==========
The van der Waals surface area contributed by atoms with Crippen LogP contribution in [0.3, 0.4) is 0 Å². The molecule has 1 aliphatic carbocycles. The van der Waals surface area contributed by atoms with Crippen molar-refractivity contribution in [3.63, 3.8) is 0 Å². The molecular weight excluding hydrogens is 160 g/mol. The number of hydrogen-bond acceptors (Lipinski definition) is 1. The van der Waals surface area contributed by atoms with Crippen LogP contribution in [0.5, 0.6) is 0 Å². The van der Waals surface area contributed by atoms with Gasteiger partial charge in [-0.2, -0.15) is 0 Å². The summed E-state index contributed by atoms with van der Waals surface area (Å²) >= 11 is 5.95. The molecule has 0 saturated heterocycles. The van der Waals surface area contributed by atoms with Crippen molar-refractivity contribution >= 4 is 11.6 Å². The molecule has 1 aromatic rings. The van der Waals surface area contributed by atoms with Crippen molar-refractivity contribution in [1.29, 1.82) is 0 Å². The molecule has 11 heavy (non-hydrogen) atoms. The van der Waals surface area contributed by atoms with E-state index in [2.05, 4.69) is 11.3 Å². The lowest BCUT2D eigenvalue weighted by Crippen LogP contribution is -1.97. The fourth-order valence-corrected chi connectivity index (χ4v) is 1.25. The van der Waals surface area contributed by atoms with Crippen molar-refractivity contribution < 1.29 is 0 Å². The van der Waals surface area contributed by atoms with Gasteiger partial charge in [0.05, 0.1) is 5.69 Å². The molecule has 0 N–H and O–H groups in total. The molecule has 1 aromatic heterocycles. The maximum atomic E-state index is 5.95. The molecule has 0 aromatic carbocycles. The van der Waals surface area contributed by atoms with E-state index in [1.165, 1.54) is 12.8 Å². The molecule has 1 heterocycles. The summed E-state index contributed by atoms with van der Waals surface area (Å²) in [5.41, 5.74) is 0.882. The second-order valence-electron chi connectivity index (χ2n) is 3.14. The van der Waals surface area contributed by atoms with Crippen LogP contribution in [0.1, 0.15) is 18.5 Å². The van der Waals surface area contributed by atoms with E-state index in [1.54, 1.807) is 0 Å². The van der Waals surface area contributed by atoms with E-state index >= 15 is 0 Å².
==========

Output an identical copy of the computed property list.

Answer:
The van der Waals surface area contributed by atoms with Crippen LogP contribution in [0.3, 0.4) is 0 Å². The molecule has 1 aliphatic carbocycles. The van der Waals surface area contributed by atoms with Crippen molar-refractivity contribution in [3.63, 3.8) is 0 Å². The molecular weight excluding hydrogens is 160 g/mol. The number of hydrogen-bond acceptors (Lipinski definition) is 1. The van der Waals surface area contributed by atoms with Crippen LogP contribution in [0.5, 0.6) is 0 Å². The van der Waals surface area contributed by atoms with Gasteiger partial charge in [-0.2, -0.15) is 0 Å². The summed E-state index contributed by atoms with van der Waals surface area (Å²) >= 11 is 5.95. The molecule has 0 saturated heterocycles. The van der Waals surface area contributed by atoms with Crippen molar-refractivity contribution >= 4 is 11.6 Å². The molecule has 1 aromatic rings. The van der Waals surface area contributed by atoms with Crippen molar-refractivity contribution in [1.29, 1.82) is 0 Å². The molecule has 11 heavy (non-hydrogen) atoms. The van der Waals surface area contributed by atoms with E-state index in [2.05, 4.69) is 11.3 Å². The lowest BCUT2D eigenvalue weighted by Crippen LogP contribution is -1.97. The fourth-order valence-corrected chi connectivity index (χ4v) is 1.25. The van der Waals surface area contributed by atoms with Crippen molar-refractivity contribution < 1.29 is 0 Å². The van der Waals surface area contributed by atoms with Gasteiger partial charge in [0.05, 0.1) is 5.69 Å². The molecule has 0 N–H and O–H groups in total. The molecule has 1 aromatic heterocycles. The maximum atomic E-state index is 5.95. The molecule has 0 aromatic carbocycles. The van der Waals surface area contributed by atoms with E-state index in [1.165, 1.54) is 12.8 Å². The molecule has 1 heterocycles. The summed E-state index contributed by atoms with van der Waals surface area (Å²) in [5.41, 5.74) is 0.882. The second-order valence-electron chi connectivity index (χ2n) is 3.14. The van der Waals surface area contributed by atoms with Crippen LogP contribution in [0.1, 0.15) is 18.5 Å². The van der Waals surface area contributed by atoms with E-state index in [1.54, 1.807) is 0 Å². The van der Waals surface area contributed by atoms with E-state index >= 15 is 0 Å².